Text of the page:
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Discussion Starter · #1 ·
Driving on highway at about 70 MPH on my way to work this morning, I noticed heavy smoke from under the car. I immediately thought this was the infamous coolant leak. I got off the highway at the closest exit and pulled the car to a parking lot. In order to drive this baby to a safe place, I literally pushed until the tranny was slipping and it died on itself. I spent $75 to have it towed to the closest shop. The manager called a couple hours later that the radiator needed to be replaced and all the flush/replace coolant and tranny fluid stuff. This is a repair shop, not a dealer. They are going to replace the radiator with a NAPA aftermarket copy. The total cost of all these is quoted at $920. My 2005 MDX is at 126,000 miles and I have been taking care of it very well for all the things that are expected to fail. The dealer did all the services at 100,000 miles two years ago. Radiator was the next one on my list to replace. Unfortunately, it came before I can get to it. Anyway, to summarize, the total cost for today is about $1,000.

If you are on this model and drive close to this mileage, it may be time to replace the radiator before it gets to you. Good luck and Merry Christmas!
 

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Good advice. I have an 05 with 150k and plan to do this soon together with valave adjustment. Thanks for the warning and hope your MDX will be fine after the work is done by the shop. Merry Christmas
 

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The transmission hose attachment to the radiator blew right off while I was driving. The thread on the aluminum expanded or something. I had 174KM on my 2005 MDX. The tranny just stop working also. I guess due to lost of coolant and tranny fluid. I thought the tranny was gone for good. But it wasn't, there is a sensor to shut down tranny when it detects low on fluid. Any how I had my X towed back home. Took about 2 hours start to finish to replace New radiator and new tranny fluid. Total cost just under $300 CDN.

BTW you do not have to remove the front bumper to replace the radiator. I just remove the radiator fan. Slide the rad out and your good to go. Just have to be very careful. Very tight fit. I used flat cardboard to protect the fins on the new rad when you try to slide that back in place.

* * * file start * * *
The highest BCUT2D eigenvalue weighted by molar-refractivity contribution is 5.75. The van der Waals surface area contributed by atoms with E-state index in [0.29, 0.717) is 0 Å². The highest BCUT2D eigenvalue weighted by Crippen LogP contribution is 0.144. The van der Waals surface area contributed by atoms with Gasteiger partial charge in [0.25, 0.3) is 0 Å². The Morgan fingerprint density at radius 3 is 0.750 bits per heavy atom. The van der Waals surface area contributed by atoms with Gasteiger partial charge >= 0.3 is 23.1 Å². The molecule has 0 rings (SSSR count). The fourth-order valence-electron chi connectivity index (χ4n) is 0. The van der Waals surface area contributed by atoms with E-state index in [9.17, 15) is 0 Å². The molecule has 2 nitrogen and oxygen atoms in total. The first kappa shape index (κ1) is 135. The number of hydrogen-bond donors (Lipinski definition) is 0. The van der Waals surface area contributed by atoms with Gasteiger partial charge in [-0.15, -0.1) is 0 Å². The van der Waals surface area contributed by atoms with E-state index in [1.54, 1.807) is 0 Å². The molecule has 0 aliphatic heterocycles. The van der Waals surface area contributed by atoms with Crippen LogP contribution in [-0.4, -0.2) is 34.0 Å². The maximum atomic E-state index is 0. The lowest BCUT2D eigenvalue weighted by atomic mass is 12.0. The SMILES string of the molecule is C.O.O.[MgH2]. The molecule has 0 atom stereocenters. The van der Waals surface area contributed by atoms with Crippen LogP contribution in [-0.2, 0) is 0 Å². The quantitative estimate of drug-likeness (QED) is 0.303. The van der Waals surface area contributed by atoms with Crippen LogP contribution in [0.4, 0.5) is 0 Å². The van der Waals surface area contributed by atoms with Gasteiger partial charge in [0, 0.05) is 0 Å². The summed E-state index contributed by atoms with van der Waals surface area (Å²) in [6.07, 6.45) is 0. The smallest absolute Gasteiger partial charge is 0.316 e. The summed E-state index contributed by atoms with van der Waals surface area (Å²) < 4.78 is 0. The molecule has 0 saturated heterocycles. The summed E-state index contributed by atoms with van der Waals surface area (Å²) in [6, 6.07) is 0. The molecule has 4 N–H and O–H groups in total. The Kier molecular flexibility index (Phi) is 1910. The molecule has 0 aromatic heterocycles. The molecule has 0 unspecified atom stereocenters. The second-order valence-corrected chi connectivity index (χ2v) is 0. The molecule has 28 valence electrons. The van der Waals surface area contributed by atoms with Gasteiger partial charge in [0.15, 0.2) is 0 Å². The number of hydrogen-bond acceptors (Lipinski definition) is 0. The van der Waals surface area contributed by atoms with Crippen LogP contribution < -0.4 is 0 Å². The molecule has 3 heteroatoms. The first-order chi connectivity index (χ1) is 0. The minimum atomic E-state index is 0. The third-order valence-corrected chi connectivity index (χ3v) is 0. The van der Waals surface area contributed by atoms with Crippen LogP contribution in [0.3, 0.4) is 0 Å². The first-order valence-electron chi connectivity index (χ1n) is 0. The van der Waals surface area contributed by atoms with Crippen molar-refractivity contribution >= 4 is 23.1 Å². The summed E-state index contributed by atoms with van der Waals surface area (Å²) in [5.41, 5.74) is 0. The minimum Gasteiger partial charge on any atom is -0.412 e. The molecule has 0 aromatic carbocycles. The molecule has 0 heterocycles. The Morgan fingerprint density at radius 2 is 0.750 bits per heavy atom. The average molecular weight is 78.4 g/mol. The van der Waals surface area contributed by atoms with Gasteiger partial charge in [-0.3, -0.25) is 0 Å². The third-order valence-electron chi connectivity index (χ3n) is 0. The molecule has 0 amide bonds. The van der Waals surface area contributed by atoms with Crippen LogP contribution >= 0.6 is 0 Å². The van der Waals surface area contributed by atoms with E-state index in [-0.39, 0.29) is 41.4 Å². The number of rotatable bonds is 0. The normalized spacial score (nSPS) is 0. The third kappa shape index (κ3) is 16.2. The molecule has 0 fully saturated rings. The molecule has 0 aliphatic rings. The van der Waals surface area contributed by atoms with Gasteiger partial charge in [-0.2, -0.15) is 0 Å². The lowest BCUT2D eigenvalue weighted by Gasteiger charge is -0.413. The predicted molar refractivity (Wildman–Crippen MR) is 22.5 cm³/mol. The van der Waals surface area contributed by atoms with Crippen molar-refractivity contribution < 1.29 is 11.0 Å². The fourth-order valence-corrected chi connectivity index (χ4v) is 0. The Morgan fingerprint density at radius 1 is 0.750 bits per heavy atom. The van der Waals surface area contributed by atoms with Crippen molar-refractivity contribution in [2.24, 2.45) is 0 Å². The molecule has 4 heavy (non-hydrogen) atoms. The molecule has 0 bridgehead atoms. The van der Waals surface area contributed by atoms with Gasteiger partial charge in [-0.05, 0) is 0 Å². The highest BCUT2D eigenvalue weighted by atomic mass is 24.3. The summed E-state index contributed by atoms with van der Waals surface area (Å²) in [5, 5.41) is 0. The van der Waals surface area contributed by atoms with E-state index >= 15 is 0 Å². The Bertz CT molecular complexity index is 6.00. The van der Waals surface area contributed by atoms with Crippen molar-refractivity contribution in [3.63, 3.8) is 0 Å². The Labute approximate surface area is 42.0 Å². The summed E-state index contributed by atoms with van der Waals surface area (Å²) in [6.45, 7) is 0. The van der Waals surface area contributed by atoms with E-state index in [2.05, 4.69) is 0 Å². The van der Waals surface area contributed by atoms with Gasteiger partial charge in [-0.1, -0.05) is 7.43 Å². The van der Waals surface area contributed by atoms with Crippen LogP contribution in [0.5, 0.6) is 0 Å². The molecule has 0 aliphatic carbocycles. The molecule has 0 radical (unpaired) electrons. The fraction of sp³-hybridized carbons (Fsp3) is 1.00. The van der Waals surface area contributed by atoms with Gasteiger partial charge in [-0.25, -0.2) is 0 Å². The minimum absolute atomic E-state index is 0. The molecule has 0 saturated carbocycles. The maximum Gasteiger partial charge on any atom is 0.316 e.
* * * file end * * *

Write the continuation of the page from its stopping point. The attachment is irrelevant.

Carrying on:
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Discussion Starter · #7 ·
Back on the road again

The shop has a good reputation among several of my colleagues. They got it done quickly. Total cost breakdown - Radiator $285, Hose kit $64, Thermostat $29.5, ATF fluid $55.8, Radiator cap $12, Labor $400. Drove around today to various shops for last minute gifts. Had not run into any issues other than the coolant smell from the radiator failure.

Long way to drive tomorrow. Hope it will be okay.
 

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I had the same radiator failure in June. I replaced the radiator and drained the cooling system several times.There was no evidence of radiator coolant getting into the transmission after having done the drain and refill 4 times. I now have about 2300 additional miles on the car and the transmission seems fine, but there are still some traces of trans fluid in the coolant.
 

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AJS914 - yes, that's what a lot of people do. While the chances that any given car will experience the radiator failure that mixes your antifreeze and tranny fluid, it's cheap insurance to eliminate the possibility by installing an external transmission cooler. They're dirt cheap and not at all difficult to install.
 

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flooded tranni, 4 radiators in 3 months, still runs like a champ though!!

Thank you for the info i am considering the external tranni cooler.. I have an 05 Touring w 226,000 miles (still runs like a cadi, well maint.) except one issue i keep running into since i purchased about 4 months ago.. that vehicle.. since my day of purchase... has had 4 new radiators. At this point, as heartbreaking as it is, shes posted on craigslist, i've chased every issue, did all my research, replaced every other part, flushed every fluid, but i have to give up on this one for i believe due to the previous owner improperly installing an inner-cooler & un-installing before i bought the car, there's no saving this radiator failure even if i found the answer now.. Engine still acts like nothings wrong (these vtecs are something else man, never made a noise, never smoked, never stalled or died or broke down) however considering how many times shes overheated... as in hit the H as i was removing the keys.. i never let her "overheat" never saw a fume come from the hood.. I can tell there has been some internal engine damage not only from previous owners poor installation of a part that didnt belong on this precious beauty, but i now have a "slightly cracked head & blown gasket" ((this diagnosis is still being confirmed once re-diagnosed, somethings not right if its still my daily driver )) though its believable, my MDX has yet to experience ANY symptoms of a blown gasket or cracked cyl head.. so i guess well see :) Riding on radiator #4, each leak about every month. I love her but shes gotta go, the shops hate me because they have to warranty my labor :)))
 

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The transmission hose attachment to the radiator blew right off while I was driving. The thread on the aluminum expanded or something. I had 174KM on my 2005 MDX. The tranny just stop working also. I guess due to lost of coolant and tranny fluid. I thought the tranny was gone for good. But it wasn't, there is a sensor to shut down tranny when it detects low on fluid. Any how I had my X towed back home. Took about 2 hours start to finish to replace New radiator and new tranny fluid. Total cost just under $300 CDN.